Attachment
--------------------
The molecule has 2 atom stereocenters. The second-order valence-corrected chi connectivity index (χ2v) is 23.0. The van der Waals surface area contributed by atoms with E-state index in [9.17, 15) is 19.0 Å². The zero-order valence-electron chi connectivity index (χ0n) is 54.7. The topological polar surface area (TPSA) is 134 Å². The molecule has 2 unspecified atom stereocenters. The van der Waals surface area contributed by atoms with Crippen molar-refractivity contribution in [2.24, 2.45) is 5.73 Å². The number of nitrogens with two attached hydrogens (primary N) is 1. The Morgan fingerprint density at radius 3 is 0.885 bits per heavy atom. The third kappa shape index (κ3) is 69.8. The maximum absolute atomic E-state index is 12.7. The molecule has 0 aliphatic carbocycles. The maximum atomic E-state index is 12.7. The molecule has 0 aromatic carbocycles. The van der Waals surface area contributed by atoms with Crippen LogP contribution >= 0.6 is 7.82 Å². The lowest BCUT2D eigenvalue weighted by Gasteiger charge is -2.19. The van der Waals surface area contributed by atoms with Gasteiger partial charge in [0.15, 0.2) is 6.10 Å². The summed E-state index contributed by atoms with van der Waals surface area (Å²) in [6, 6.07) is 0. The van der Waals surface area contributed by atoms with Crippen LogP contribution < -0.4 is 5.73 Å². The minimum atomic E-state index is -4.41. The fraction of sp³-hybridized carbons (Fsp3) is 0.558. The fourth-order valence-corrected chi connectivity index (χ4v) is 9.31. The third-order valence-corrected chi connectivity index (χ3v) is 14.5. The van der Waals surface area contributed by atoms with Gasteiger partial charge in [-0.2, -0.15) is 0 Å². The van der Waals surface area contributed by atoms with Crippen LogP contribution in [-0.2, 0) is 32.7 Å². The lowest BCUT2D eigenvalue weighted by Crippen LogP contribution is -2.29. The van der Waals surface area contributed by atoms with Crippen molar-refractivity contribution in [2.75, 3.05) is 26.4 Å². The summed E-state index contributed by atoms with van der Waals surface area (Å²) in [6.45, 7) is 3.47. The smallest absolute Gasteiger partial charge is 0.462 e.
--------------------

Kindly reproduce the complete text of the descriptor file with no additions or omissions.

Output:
The molecule has 2 atom stereocenters. The second-order valence-corrected chi connectivity index (χ2v) is 23.0. The van der Waals surface area contributed by atoms with E-state index in [9.17, 15) is 19.0 Å². The zero-order valence-electron chi connectivity index (χ0n) is 54.7. The topological polar surface area (TPSA) is 134 Å². The molecule has 2 unspecified atom stereocenters. The van der Waals surface area contributed by atoms with Crippen molar-refractivity contribution in [2.24, 2.45) is 5.73 Å². The number of nitrogens with two attached hydrogens (primary N) is 1. The Morgan fingerprint density at radius 3 is 0.885 bits per heavy atom. The third kappa shape index (κ3) is 69.8. The maximum absolute atomic E-state index is 12.7. The molecule has 0 aliphatic carbocycles. The maximum atomic E-state index is 12.7. The molecule has 0 aromatic carbocycles. The van der Waals surface area contributed by atoms with Crippen LogP contribution >= 0.6 is 7.82 Å². The lowest BCUT2D eigenvalue weighted by Gasteiger charge is -2.19. The van der Waals surface area contributed by atoms with Gasteiger partial charge in [0.15, 0.2) is 6.10 Å². The summed E-state index contributed by atoms with van der Waals surface area (Å²) in [6, 6.07) is 0. The van der Waals surface area contributed by atoms with Crippen LogP contribution < -0.4 is 5.73 Å². The minimum atomic E-state index is -4.41. The fraction of sp³-hybridized carbons (Fsp3) is 0.558. The fourth-order valence-corrected chi connectivity index (χ4v) is 9.31. The third-order valence-corrected chi connectivity index (χ3v) is 14.5. The van der Waals surface area contributed by atoms with Gasteiger partial charge in [-0.2, -0.15) is 0 Å². The van der Waals surface area contributed by atoms with Crippen LogP contribution in [-0.2, 0) is 32.7 Å². The lowest BCUT2D eigenvalue weighted by Crippen LogP contribution is -2.29. The van der Waals surface area contributed by atoms with Crippen molar-refractivity contribution in [2.75, 3.05) is 26.4 Å². The summed E-state index contributed by atoms with van der Waals surface area (Å²) in [6.45, 7) is 3.47. The smallest absolute Gasteiger partial charge is 0.462 e.